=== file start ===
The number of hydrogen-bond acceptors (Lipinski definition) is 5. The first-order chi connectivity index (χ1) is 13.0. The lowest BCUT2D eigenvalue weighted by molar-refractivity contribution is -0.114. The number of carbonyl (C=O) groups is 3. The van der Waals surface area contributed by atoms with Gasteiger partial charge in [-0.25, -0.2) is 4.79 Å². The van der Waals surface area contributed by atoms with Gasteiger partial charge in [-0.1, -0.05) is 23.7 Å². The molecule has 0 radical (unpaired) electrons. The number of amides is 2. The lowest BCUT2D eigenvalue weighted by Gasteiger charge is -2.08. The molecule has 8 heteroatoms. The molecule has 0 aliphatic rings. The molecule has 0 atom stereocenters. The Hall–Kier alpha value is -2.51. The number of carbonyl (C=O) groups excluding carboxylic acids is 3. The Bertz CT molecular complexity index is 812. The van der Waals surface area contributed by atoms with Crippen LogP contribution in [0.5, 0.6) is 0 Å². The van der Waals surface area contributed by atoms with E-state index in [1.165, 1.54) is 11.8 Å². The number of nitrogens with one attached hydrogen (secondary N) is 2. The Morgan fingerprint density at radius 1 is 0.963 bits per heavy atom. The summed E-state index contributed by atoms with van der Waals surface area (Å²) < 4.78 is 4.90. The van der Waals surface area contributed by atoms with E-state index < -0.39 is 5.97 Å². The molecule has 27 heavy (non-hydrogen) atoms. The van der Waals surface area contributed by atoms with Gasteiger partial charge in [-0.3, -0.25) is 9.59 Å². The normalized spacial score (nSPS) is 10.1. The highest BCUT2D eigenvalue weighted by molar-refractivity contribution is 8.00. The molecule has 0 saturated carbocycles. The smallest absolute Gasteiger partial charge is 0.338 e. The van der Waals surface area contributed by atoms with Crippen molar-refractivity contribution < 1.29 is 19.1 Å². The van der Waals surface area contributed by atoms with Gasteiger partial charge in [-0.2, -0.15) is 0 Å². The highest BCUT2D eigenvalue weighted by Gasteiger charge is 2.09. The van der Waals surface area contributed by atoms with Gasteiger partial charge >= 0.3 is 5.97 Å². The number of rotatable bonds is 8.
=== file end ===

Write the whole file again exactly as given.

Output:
The number of hydrogen-bond acceptors (Lipinski definition) is 5. The first-order chi connectivity index (χ1) is 13.0. The lowest BCUT2D eigenvalue weighted by molar-refractivity contribution is -0.114. The number of carbonyl (C=O) groups is 3. The van der Waals surface area contributed by atoms with Gasteiger partial charge in [-0.25, -0.2) is 4.79 Å². The van der Waals surface area contributed by atoms with Gasteiger partial charge in [-0.1, -0.05) is 23.7 Å². The molecule has 0 radical (unpaired) electrons. The number of amides is 2. The lowest BCUT2D eigenvalue weighted by Gasteiger charge is -2.08. The molecule has 8 heteroatoms. The molecule has 0 aliphatic rings. The molecule has 0 atom stereocenters. The Hall–Kier alpha value is -2.51. The number of carbonyl (C=O) groups excluding carboxylic acids is 3. The Bertz CT molecular complexity index is 812. The van der Waals surface area contributed by atoms with Crippen LogP contribution in [0.5, 0.6) is 0 Å². The van der Waals surface area contributed by atoms with E-state index in [1.165, 1.54) is 11.8 Å². The number of nitrogens with one attached hydrogen (secondary N) is 2. The Morgan fingerprint density at radius 1 is 0.963 bits per heavy atom. The summed E-state index contributed by atoms with van der Waals surface area (Å²) < 4.78 is 4.90. The van der Waals surface area contributed by atoms with E-state index < -0.39 is 5.97 Å². The molecule has 27 heavy (non-hydrogen) atoms. The van der Waals surface area contributed by atoms with Gasteiger partial charge in [-0.3, -0.25) is 9.59 Å². The normalized spacial score (nSPS) is 10.1. The highest BCUT2D eigenvalue weighted by molar-refractivity contribution is 8.00. The molecule has 0 saturated carbocycles. The smallest absolute Gasteiger partial charge is 0.338 e. The van der Waals surface area contributed by atoms with Crippen molar-refractivity contribution < 1.29 is 19.1 Å². The van der Waals surface area contributed by atoms with Gasteiger partial charge in [-0.2, -0.15) is 0 Å². The highest BCUT2D eigenvalue weighted by Gasteiger charge is 2.09. The van der Waals surface area contributed by atoms with Gasteiger partial charge >= 0.3 is 5.97 Å². The number of rotatable bonds is 8.